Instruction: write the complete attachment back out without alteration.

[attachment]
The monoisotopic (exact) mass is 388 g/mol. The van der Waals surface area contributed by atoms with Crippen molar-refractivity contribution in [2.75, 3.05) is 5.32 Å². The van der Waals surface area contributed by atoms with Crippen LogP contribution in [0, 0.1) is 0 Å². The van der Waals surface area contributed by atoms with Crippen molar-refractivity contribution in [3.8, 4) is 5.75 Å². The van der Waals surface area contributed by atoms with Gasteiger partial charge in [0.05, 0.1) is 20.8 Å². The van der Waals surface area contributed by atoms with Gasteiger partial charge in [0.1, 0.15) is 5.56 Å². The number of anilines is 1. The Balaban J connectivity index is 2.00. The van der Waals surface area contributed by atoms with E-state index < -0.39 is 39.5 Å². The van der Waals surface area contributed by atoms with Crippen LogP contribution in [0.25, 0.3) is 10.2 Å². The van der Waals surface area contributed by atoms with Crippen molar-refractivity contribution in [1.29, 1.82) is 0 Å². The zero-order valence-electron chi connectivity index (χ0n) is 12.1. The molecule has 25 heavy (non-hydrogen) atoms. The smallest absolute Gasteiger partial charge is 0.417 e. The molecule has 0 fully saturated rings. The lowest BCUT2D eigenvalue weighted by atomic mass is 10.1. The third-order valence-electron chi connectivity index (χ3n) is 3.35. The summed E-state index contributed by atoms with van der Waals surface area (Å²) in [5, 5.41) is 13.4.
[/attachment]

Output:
The monoisotopic (exact) mass is 388 g/mol. The van der Waals surface area contributed by atoms with Crippen molar-refractivity contribution in [2.75, 3.05) is 5.32 Å². The van der Waals surface area contributed by atoms with Crippen LogP contribution in [0, 0.1) is 0 Å². The van der Waals surface area contributed by atoms with Crippen molar-refractivity contribution in [3.8, 4) is 5.75 Å². The van der Waals surface area contributed by atoms with Gasteiger partial charge in [0.05, 0.1) is 20.8 Å². The van der Waals surface area contributed by atoms with Gasteiger partial charge in [0.1, 0.15) is 5.56 Å². The number of anilines is 1. The Balaban J connectivity index is 2.00. The van der Waals surface area contributed by atoms with E-state index < -0.39 is 39.5 Å². The van der Waals surface area contributed by atoms with Crippen LogP contribution in [0.25, 0.3) is 10.2 Å². The van der Waals surface area contributed by atoms with Crippen molar-refractivity contribution in [1.29, 1.82) is 0 Å². The zero-order valence-electron chi connectivity index (χ0n) is 12.1. The molecule has 25 heavy (non-hydrogen) atoms. The smallest absolute Gasteiger partial charge is 0.417 e. The molecule has 0 fully saturated rings. The lowest BCUT2D eigenvalue weighted by atomic mass is 10.1. The third-order valence-electron chi connectivity index (χ3n) is 3.35. The summed E-state index contributed by atoms with van der Waals surface area (Å²) in [5, 5.41) is 13.4.